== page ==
Carbonate Sequence Stratigraphy and Petroleum Geology of the Jurassic Deep Panuke Field, Offshore Nova Scotia, Canada
John A. W. Weissenberger, Richard A. Wierzbicki, Nancy J. Harland, 2006. "Carbonate Sequence Stratigraphy and Petroleum Geology of the Jurassic Deep Panuke Field, Offshore Nova Scotia, Canada", Giant Hydrocarbon Reservoirs of the World: From Rocks to Reservoir Characterization and Modeling, P. M. (Mitch) Harris, L. J. (Jim) Weber
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PanCanadian Petroleum (now EnCana Corporation) discovered the deep Panuke field in 1998 with the drilling of the PP-3C well. The well was drilled in 90 m (295 ft) of water, 250 km (155 mi) southeast of Halifax, Canada. Subsequent delineation and development drilling has proven a significant gas accumulation.
The gas is trapped, by a combined structural-stratigraphic configuration, in the Upper Jurassic reefal and oolitic limestones and dolomites of the Abenaki Formation. The Jurassic carbonate platform on the Scotian Shelf was attached to a metamorphic hinterland, so that the sediments contain varying amounts of silic-iclastics. Abundant secondary porosity was encountered, ranging from leached matrix and intercrystalline to vuggy and/or cavernous. Textural, petrographic, and isotopic evidences suggest that deep burial and hydrothermal diagenetic processes caused the porosity. The gas is believed to have been sourced from adjacent Verrill Canyon Formation shales, whereas small amounts of hydrogen sulfide have been isotopically linked to synrift evaporites underlying the Abenaki.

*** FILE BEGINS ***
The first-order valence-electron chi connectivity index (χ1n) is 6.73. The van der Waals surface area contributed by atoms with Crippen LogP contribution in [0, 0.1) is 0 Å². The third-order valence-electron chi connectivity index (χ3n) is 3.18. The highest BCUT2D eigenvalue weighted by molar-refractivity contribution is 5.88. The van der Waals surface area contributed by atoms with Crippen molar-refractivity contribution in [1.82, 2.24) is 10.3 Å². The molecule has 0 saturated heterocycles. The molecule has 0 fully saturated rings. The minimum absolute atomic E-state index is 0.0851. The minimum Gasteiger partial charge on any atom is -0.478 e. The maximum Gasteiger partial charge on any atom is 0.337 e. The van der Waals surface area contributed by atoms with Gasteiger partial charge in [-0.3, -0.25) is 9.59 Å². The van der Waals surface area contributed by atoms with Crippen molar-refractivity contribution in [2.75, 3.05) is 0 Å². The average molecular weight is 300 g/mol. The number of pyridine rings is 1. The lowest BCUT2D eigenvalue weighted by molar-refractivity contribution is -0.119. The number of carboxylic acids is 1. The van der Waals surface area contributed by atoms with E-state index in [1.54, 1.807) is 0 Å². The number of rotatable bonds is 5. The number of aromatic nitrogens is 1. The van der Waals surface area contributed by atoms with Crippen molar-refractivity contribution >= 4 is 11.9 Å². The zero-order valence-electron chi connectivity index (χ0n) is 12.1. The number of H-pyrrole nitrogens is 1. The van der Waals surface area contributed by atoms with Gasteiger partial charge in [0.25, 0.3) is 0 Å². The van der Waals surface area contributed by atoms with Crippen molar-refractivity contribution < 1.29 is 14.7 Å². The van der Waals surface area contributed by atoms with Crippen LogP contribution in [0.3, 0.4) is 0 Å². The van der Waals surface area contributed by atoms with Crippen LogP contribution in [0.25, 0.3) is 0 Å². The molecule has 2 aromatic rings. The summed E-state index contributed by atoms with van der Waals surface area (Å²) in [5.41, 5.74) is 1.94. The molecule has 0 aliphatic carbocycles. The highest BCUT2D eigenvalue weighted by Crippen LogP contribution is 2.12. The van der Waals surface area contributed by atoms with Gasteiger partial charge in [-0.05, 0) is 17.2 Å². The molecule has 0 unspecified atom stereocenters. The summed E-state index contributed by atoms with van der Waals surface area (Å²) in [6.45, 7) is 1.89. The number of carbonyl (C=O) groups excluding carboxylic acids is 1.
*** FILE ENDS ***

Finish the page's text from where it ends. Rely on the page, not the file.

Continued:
The Abenaki is divided into seven third-order depositional sequences, the Abenaki V being the primary gas zone. These sequences have been regionally correlated using geology and a grid of two-dimensional seismic data. Three-dimensional seismic data was used in delineation drilling and reservoir characterization. Deep Panuke is the first, and remains at writing, the only significant hydrocarbon discovery in the Mesozoic carbonates of the continental shelf of eastern North America.
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This volume assembles information on giant (>500 MOEB recoverable reserves) hydrocarbon reservoirs that will be of value to a wide audience. Although far from exhaustive, this compilation includes a wide range of reservoirs when examined from any perspective, such as location, geology, and production history. Reservoirs described in this volume are located in the Middle East, Asia, West Africa, North America, and South America. The authors explore historical and alternative approaches to reservoir description, characterization, and management, as well as examining appropriate levels and timing of data gathering, technology applications, evaluation techniques, and management practices in various stages in the life of individual development projects. Enhanced recovery of hydrocarbons requires a critical understanding of reservoir heterogeneity by both geoscientists and engineers. The giant fields discussed in this Memoir address issues important to reservoir description, characterization, and management from both geologic and engineering perspectives.